Wind farms put price tag on life

To the Editor,

I spent some time at the wind farm south of Highmore recently. The sky was blue, it was 65 degrees, hardly a cloud in the sky, and the breeze was light.

Since it was about one year ago that I lost one of my best friends in a plane, along with three other guys I knew, that crashed into a wind turbine at that very site, I decided to pull over alongside the road and take a moment to count my blessings and remember my friend Brent.

I rolled down my windows, shut the pickup off and leaned back in my seat. But instead of hearing peace and quiet, which I had expected, I heard wind turbines.

Two turbines had what looked like a manhole cover in the center that were unlatched, and every time the turbine made a revolution, the door would slam shut with a bang. And then there was the buzzing coming from the gear boxes and the swooshing sound coming from the blades. As I tried to reflect on the accident, I soon had little choice but to roll up my windows because there was no sense of peace. As I headed home, I couldn’t help but ask myself who would want these noisy eyesores near their home?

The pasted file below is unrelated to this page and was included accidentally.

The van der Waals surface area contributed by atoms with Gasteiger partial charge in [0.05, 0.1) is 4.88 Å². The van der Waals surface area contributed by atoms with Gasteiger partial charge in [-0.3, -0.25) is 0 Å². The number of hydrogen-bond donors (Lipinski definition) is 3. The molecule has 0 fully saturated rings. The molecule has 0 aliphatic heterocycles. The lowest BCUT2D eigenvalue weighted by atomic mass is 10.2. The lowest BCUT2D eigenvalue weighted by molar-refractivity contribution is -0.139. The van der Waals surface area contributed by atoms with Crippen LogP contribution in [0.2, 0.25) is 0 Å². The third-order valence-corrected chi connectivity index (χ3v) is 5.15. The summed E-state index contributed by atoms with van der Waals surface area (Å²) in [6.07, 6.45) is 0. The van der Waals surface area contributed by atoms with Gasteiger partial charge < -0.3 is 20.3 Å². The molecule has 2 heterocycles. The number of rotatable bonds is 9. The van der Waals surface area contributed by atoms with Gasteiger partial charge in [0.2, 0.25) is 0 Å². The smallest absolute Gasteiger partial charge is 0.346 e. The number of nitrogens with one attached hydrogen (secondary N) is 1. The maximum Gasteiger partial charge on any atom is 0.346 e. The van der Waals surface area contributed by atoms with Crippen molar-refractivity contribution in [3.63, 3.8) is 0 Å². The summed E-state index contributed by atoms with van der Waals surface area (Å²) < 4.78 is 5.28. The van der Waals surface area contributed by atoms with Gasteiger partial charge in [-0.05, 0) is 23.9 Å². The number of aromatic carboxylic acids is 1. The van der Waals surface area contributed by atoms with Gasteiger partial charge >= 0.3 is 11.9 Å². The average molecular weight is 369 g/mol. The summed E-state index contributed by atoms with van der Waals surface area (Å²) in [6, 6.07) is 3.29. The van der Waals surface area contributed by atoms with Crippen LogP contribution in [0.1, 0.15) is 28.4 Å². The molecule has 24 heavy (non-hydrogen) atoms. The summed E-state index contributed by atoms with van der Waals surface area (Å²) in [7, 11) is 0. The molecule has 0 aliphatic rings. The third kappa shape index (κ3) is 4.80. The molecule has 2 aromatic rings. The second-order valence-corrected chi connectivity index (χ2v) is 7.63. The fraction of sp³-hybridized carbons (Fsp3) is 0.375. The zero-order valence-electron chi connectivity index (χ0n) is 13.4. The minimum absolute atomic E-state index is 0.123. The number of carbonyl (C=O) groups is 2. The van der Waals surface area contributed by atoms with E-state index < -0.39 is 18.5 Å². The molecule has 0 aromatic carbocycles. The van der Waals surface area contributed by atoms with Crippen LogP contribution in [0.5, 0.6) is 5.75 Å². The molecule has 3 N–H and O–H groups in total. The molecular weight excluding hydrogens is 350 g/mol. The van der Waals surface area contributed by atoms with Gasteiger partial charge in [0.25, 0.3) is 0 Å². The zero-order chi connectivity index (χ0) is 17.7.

I feel bad for the people who are selling their air rights that actually live where they intend on putting up the turbines. They have put a price tag on their quality of life. They have also put a price tag on their neighbor’s quality of life. I also have no respect for the people who want turbines in everyone else’s back yard except their own. And for those investors whose whole motivation is a return on investment, I’d like to know how much of a return on their money is worth ruining the quality of life of someone?

download (6)Life is fragile and short. A lot of things that matter most, matter when they are gone. I’d give it all up to have my friend back. But money can’t do that. Money can’t do a lot of things.

Jesse Hubner



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